|Table 2 Women Economic and Social Pull and Push Factors to Start a Business|
|Pull factors||Push factors|
Time for family
|Death of a partner
Women’s economic push factors: In many economies, every year, the number of graduates increases in the labour market. Hence, in the public and private sectors jobs are limited; they cannot satisfy the labour market. Beside graduates, there are many unemployed people. Tired and demotivated in trying to secure employment - in addition to navigating the pains of poverty, entrepreneurship becomes the only survival strategy. Unemployment and finance are elements of women’s economic push factors shows in Table 2. Table 2 provides a snapshot of Kigali women pull (economic and social) and push (economic and social) factors.
Women’s social pull factors: In the struggle towards closing the entrepreneurship gender gap, women have challenged the stereotype view towards entrepreneurship. Women social pull factors associated with gender and the womens’ ability and confidence to perform tasks which were before attributed to men like entrepreneurship are depicted in Table 2. Table 2 displays women’s entrepreneurship social factors including challenging the male, respect, importance, social status, economic independence, recognition, and time for family (Muthuraman & Mohammed; Sinha, 2018).
Women’s social push factors: Authors like Mahadea & Youngleson (2013); Toli (2017) agreed that social issues like death of a partner, divorce, separation, handicap, unwanted pregnancy, job dissatisfaction, maltreatment at work and refugees are some of the factors pushing women into entrepreneurship as a means of survival (shows in Table 2). Table 2 also displays women’s social push factors toward entrepreneurship.
Problems Relating to Women Entrepreneurs
As discussed in the literature review, Rwanda, like other economies, had ‘pushed’ and ‘pulled’ women into entrepreneurship. The scholarships show that the factors like education, economic situations, and self-employment pulled Rwandan women to launch businesses. Conversely, miserable finance situations such as unemployment, being a widow, and being handicapped at the workplace pushed women into launching businesses (United States Agency for International Development, 2009; Hirwa, 2010; Vis 2012; Twahirwa, 2014; Hakuzimana, 2017). These pull and push factors were highlighted above and are now discussed below.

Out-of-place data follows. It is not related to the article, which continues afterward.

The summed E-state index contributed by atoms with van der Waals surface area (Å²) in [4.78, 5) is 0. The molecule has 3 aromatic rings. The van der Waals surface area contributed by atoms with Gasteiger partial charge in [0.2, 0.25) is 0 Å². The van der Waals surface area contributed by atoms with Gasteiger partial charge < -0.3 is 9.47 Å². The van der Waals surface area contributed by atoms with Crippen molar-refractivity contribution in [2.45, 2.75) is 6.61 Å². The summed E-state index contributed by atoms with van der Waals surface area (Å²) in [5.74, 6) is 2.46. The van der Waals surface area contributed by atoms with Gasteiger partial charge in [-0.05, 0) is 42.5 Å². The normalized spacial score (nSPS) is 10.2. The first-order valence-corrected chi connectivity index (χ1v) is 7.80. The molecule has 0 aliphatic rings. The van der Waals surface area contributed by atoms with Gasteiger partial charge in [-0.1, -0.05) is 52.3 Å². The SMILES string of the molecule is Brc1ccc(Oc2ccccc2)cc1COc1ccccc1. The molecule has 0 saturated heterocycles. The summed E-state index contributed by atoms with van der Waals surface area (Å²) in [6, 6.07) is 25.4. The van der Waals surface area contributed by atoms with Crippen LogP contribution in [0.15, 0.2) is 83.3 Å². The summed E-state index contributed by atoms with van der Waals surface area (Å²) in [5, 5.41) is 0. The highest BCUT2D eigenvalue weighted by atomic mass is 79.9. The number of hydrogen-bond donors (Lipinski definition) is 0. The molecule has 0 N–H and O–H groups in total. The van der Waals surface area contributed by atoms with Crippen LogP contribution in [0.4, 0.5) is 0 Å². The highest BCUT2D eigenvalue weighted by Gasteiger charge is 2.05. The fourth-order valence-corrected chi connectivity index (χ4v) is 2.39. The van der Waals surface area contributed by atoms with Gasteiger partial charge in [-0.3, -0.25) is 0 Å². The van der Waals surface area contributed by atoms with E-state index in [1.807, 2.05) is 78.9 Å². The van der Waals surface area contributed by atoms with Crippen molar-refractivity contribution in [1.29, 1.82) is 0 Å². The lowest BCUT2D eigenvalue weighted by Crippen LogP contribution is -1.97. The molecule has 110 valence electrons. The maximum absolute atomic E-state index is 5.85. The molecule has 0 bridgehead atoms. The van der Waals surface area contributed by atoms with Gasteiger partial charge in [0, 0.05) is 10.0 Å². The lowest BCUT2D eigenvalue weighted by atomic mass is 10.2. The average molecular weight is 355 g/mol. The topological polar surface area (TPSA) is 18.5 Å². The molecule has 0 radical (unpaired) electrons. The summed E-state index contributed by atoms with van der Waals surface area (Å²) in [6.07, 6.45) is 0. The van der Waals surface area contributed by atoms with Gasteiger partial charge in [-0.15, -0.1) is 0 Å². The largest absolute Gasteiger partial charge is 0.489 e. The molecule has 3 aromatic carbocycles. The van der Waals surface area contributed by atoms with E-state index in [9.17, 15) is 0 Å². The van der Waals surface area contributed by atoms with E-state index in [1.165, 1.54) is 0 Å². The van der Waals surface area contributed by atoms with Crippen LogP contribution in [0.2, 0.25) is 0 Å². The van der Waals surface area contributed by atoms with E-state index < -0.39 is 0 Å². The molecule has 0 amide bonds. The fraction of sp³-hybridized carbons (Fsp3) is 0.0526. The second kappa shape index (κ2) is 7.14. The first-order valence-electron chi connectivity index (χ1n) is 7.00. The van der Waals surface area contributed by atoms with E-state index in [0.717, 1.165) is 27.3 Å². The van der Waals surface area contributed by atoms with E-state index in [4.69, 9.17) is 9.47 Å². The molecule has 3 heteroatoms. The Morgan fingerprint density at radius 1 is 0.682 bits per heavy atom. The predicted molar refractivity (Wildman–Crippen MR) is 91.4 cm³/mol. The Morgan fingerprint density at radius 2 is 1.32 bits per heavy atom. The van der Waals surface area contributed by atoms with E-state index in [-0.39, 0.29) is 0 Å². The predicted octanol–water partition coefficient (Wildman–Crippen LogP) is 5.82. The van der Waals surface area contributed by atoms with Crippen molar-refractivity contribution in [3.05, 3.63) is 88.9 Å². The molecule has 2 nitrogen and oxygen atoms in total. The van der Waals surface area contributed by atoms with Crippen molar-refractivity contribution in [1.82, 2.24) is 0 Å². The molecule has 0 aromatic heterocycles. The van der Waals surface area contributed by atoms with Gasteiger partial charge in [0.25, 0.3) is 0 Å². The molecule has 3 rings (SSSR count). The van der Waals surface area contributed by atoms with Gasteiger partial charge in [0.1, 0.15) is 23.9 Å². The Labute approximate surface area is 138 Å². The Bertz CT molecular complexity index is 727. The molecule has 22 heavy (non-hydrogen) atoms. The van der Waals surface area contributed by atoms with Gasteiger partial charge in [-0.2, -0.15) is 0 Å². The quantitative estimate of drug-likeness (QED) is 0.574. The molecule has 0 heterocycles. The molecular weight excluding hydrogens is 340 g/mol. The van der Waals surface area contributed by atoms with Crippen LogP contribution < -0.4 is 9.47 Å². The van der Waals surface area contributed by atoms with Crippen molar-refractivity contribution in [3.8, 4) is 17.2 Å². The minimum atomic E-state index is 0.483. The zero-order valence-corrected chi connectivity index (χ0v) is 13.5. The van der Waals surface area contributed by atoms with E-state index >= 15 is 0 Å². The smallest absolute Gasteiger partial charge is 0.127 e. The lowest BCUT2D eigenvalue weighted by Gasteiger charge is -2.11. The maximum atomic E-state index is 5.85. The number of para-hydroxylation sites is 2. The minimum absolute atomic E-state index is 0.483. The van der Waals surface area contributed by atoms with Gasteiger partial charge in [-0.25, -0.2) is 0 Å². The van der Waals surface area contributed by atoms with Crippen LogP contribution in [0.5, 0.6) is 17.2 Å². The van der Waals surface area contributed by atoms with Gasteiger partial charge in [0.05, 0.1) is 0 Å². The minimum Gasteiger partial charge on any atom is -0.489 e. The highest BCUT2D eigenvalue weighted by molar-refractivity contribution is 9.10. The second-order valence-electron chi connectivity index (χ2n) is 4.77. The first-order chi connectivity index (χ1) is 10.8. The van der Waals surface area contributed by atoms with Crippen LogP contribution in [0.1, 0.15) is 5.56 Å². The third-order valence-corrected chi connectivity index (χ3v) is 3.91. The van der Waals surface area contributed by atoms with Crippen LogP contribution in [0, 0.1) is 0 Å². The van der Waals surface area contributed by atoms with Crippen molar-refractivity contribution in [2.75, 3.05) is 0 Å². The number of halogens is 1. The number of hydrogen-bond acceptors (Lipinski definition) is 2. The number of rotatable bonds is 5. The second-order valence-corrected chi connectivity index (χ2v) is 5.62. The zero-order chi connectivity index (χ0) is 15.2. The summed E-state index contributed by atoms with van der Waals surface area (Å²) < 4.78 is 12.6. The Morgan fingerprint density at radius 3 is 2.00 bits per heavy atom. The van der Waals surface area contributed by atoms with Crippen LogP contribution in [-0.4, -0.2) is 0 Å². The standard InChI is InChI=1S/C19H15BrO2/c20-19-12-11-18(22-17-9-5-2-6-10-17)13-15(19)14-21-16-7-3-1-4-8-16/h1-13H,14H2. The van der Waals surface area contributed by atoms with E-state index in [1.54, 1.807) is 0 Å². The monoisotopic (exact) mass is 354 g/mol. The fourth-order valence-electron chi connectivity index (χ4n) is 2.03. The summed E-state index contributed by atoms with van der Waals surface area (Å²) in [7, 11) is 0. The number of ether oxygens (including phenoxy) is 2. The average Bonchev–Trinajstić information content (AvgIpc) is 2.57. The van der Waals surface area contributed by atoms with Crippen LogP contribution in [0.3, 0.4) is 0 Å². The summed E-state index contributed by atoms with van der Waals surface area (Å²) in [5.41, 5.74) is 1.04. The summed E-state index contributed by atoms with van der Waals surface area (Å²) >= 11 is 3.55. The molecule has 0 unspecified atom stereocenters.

Pull factors toward entrepreneurship: This section focusses on pull factors including education, economic, and self-employment influenced Rwandan women to launch new enterprises. Education was identified as a powerful motivator among Rwandan women. Many women had entrepreneurial intentions during their academic studies. They launched businesses in their field of research after graduating. Education improves a women’s confidence, and Rwandan women felt that they had the same abilities like men. For instance, Gara, a young graduate in multimedia started a multimedia business that performed very well, and she was appointed as advisor in Africa - Council for Microsoft for 2014 (Twahirwa, 2014).
During the genocide in 1994, a considerable number of men were killed. After the genocide, women constituted 70% of the population. Many families lost almost everything during the genocide. Women single handed had to raise children and keep them in school. They were pushed into business for their families to survive. Perhaps, it is why after 1994 the number of women entrepreneurs increased dramatically. Genocide changed the entrepreneurship landscape in Rwanda (United States Agency for International Development, 2009; Essa, 2018). Despite push and pull factors stimulated women-owned SMEs in Kigali to start businesses, they may be facing constraints which discussed below.